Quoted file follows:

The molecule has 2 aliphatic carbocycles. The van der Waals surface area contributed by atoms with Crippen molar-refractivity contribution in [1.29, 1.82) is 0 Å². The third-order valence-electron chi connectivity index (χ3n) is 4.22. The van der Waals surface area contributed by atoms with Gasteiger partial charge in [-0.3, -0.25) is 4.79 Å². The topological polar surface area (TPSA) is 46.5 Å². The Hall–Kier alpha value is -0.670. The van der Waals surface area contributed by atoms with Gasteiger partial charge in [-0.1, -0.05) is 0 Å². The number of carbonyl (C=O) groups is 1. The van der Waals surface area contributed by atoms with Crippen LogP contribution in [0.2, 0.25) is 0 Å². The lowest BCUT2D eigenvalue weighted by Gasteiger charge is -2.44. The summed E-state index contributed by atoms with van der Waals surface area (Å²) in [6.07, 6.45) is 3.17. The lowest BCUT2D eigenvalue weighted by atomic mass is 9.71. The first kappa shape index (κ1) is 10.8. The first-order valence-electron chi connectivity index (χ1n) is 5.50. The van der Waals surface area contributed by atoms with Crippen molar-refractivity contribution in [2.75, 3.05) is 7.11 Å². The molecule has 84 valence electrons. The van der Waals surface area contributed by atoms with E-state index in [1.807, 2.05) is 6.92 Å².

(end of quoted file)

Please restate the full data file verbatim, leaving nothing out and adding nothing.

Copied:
The molecule has 2 aliphatic carbocycles. The van der Waals surface area contributed by atoms with Crippen molar-refractivity contribution in [1.29, 1.82) is 0 Å². The third-order valence-electron chi connectivity index (χ3n) is 4.22. The van der Waals surface area contributed by atoms with Gasteiger partial charge in [-0.3, -0.25) is 4.79 Å². The topological polar surface area (TPSA) is 46.5 Å². The Hall–Kier alpha value is -0.670. The van der Waals surface area contributed by atoms with Gasteiger partial charge in [-0.1, -0.05) is 0 Å². The number of carbonyl (C=O) groups is 1. The van der Waals surface area contributed by atoms with Crippen LogP contribution in [0.2, 0.25) is 0 Å². The lowest BCUT2D eigenvalue weighted by Gasteiger charge is -2.44. The summed E-state index contributed by atoms with van der Waals surface area (Å²) in [6.07, 6.45) is 3.17. The lowest BCUT2D eigenvalue weighted by atomic mass is 9.71. The first kappa shape index (κ1) is 10.8. The first-order valence-electron chi connectivity index (χ1n) is 5.50. The van der Waals surface area contributed by atoms with Crippen molar-refractivity contribution in [2.75, 3.05) is 7.11 Å². The molecule has 84 valence electrons. The van der Waals surface area contributed by atoms with E-state index in [1.807, 2.05) is 6.92 Å².